“Brain damage as a result of head injury is easily repaired; memory loss is no longer a medical condition, and people suffering from mental illnesses, such as depression, are quickly cured.  The technologies that underpin this have existed in some form since the late 2010s. Memory implants are in fact a natural progression from the connected deep brain stimulation implants of 2018.

“But every technology has another side – a dark side. In 2050, the medical, social and economic impact of memory boosting implants are significant, but they are also vulnerable to exploitation and cyber-abuse. New threats that have appeared in the last decade include the mass manipulation of groups through implanted or erased memories of political events or conflicts, and even the creation of ‘human botnets’. 

“These botnets connect people’s brains into a network of agents controlled and operated by cybercriminals, without the knowledge of the victims themselves.  Repurposed cyberthreats from previous decades are targeting the memories of world leaders for cyber-espionage, as well as those of celebrities, ordinary people and businesses with the aim of memory theft, deletion of or ‘locking’ of memories (for example, in return for a ransom).  

“This landscape is only possible because, in the late 2010s when the technologies began to evolve, the potential future security vulnerabilities were not considered a priority, and the various players: healthcare, security, policy makers and more, didn’t come together to understand and address future risks.”

For more information and the full suite of inspirational and thought-provoking predictions, visit Earth 2050.

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How load-shedding is killing our cellphone signals

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Extensive load-shedding, combined with the theft of cell tower backup batteries and copper wire, is placing a massive strain on mobile network providers.

MTN says the majority of MTN’S sites have been equipped with battery backup systems to ensure there is enough power on site to run the system for several hours when local power goes out and the mains go down. 

“With power outages on the rise, these back-up systems become imperative to keeping South Africa connected and MTN has invested heavily in generators and backup batteries to maintain communication for customers, despite the lack of electrical power,” the operator said in a statement today.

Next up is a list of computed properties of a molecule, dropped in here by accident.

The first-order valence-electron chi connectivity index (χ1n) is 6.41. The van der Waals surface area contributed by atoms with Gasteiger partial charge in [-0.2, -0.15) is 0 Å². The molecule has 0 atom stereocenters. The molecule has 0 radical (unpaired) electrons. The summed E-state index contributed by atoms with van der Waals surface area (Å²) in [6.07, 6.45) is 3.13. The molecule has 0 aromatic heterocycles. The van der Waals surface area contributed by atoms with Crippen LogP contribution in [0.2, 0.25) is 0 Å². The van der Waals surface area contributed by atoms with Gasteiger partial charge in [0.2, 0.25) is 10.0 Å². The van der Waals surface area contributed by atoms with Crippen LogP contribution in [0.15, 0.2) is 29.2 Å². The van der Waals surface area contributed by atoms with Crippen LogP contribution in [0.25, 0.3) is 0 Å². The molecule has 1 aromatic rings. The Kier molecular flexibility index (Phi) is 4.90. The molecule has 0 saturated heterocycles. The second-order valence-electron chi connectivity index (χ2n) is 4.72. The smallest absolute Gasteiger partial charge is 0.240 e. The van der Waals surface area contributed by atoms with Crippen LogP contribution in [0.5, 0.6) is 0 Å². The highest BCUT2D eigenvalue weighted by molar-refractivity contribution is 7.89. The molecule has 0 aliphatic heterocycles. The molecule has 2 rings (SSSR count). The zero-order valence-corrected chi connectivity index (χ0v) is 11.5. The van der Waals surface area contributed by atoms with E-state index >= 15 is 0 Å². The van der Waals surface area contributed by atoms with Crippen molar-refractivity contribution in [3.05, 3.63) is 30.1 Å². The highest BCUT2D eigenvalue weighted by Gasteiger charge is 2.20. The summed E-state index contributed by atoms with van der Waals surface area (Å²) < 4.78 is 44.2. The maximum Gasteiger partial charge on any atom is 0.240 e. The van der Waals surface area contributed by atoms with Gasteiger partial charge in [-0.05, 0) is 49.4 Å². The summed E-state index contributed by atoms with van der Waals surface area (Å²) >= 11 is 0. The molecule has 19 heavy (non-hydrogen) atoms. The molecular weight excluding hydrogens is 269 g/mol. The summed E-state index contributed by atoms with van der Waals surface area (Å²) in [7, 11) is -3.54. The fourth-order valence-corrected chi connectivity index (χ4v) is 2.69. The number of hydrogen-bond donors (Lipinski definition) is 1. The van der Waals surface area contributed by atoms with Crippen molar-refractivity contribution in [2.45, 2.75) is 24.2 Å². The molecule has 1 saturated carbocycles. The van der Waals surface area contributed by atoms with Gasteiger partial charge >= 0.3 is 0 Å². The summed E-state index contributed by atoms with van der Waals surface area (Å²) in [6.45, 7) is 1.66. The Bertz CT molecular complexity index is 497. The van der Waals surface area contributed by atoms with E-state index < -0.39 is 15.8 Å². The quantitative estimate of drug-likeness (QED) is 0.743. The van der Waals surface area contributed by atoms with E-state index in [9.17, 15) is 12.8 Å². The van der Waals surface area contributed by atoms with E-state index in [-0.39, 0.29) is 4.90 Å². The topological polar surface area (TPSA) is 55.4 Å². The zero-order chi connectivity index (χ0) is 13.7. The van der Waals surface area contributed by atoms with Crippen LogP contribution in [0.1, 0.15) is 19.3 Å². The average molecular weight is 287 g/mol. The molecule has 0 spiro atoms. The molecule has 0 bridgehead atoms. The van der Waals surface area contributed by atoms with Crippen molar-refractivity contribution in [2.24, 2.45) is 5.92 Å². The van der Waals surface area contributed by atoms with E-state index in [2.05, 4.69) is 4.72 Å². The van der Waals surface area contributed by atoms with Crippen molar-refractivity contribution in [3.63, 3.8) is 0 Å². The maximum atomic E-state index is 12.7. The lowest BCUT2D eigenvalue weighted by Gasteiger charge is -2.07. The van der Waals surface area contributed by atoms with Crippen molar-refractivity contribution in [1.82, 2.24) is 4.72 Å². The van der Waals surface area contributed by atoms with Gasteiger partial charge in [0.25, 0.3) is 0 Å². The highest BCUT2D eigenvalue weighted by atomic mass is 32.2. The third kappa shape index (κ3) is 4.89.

However, according to Jacqui O’Sullivan, Executive: Corporate Affairs, at MTN SA, “The high frequency of the cycles of load shedding have meant batteries were unable to fully recharge. They generally have a capacity of six to 12 hours, depending on the site category, and require 12 to 18 hours to recharge.”

An additional challenge is that criminals and criminal syndicates are placing networks across the country at risk. Batteries, which can cost R28 000 per battery and upwards, are sought after on black markets – especially in neighbouring countries. 

“Although MTN has improved security and is making strides in limiting instances of theft and vandalism with the assistance of the police, the increase in power outages has made this issue even more pressing,” says O’Sullivan.

Ernest Paul, General Manager: Network Operations at SA’s leading network provider MTN, says the brazen theft of batteries is an industry-wide problem and will require a broader initiative driven by communities, the private sector, police and prosecutors to bring it to a halt.

“Apart from the cost of replacing the stolen batteries and upgrading the broken infrastructure, communities suffer as the network degrades without the back-up power. This is due to the fact that any coverage gaps need to be filled. The situation is even more dire with the rolling power cuts expected due to Eskom load shedding.”

Loss of services and network quality can range from a 2-5km radius to 15km on some sites and affect 5,000 to 20,000 people. On hub sites, network coverage to entire suburbs and regions can be lost.

Click here to read more about efforts to combat copper theft.